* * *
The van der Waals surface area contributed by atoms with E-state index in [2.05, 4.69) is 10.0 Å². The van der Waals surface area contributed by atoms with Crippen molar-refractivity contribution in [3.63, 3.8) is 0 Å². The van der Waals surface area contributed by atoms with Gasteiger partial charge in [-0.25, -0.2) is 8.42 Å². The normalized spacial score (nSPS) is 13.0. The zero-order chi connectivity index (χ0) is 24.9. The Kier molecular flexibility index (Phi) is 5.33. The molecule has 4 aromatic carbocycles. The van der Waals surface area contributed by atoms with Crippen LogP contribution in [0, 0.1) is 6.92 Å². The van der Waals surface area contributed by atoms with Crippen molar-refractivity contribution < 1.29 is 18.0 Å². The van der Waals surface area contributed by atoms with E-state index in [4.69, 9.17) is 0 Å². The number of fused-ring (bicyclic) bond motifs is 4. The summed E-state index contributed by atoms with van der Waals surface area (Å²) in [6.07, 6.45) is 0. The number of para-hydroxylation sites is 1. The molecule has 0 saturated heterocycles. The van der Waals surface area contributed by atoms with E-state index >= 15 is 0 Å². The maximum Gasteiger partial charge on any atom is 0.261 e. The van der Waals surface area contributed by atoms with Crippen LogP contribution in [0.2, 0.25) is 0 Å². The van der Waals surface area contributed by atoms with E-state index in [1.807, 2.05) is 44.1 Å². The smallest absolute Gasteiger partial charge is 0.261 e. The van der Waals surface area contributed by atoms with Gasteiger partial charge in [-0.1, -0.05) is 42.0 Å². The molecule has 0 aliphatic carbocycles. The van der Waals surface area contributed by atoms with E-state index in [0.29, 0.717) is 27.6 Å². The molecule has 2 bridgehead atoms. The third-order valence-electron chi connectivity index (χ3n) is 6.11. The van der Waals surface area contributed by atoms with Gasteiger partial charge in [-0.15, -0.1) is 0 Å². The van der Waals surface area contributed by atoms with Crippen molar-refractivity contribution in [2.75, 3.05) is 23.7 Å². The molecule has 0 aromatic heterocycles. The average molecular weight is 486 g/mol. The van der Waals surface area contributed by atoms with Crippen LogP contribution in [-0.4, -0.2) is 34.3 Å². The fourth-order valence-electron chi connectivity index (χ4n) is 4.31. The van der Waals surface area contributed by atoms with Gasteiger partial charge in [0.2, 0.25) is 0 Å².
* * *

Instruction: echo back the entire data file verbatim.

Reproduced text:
The van der Waals surface area contributed by atoms with E-state index in [2.05, 4.69) is 10.0 Å². The van der Waals surface area contributed by atoms with Crippen molar-refractivity contribution in [3.63, 3.8) is 0 Å². The van der Waals surface area contributed by atoms with Gasteiger partial charge in [-0.25, -0.2) is 8.42 Å². The normalized spacial score (nSPS) is 13.0. The zero-order chi connectivity index (χ0) is 24.9. The Kier molecular flexibility index (Phi) is 5.33. The molecule has 4 aromatic carbocycles. The van der Waals surface area contributed by atoms with Crippen LogP contribution in [0, 0.1) is 6.92 Å². The van der Waals surface area contributed by atoms with Crippen molar-refractivity contribution < 1.29 is 18.0 Å². The van der Waals surface area contributed by atoms with E-state index in [4.69, 9.17) is 0 Å². The number of fused-ring (bicyclic) bond motifs is 4. The summed E-state index contributed by atoms with van der Waals surface area (Å²) in [6.07, 6.45) is 0. The number of para-hydroxylation sites is 1. The molecule has 0 saturated heterocycles. The van der Waals surface area contributed by atoms with E-state index >= 15 is 0 Å². The maximum Gasteiger partial charge on any atom is 0.261 e. The van der Waals surface area contributed by atoms with Crippen LogP contribution in [0.2, 0.25) is 0 Å². The van der Waals surface area contributed by atoms with E-state index in [1.807, 2.05) is 44.1 Å². The smallest absolute Gasteiger partial charge is 0.261 e. The van der Waals surface area contributed by atoms with Gasteiger partial charge in [-0.1, -0.05) is 42.0 Å². The molecule has 0 aliphatic carbocycles. The van der Waals surface area contributed by atoms with E-state index in [0.29, 0.717) is 27.6 Å². The molecule has 2 bridgehead atoms. The third-order valence-electron chi connectivity index (χ3n) is 6.11. The van der Waals surface area contributed by atoms with Gasteiger partial charge in [-0.15, -0.1) is 0 Å². The van der Waals surface area contributed by atoms with Crippen molar-refractivity contribution in [2.75, 3.05) is 23.7 Å². The molecule has 0 aromatic heterocycles. The average molecular weight is 486 g/mol. The van der Waals surface area contributed by atoms with Crippen LogP contribution in [-0.4, -0.2) is 34.3 Å². The fourth-order valence-electron chi connectivity index (χ4n) is 4.31. The van der Waals surface area contributed by atoms with Gasteiger partial charge in [0.2, 0.25) is 0 Å².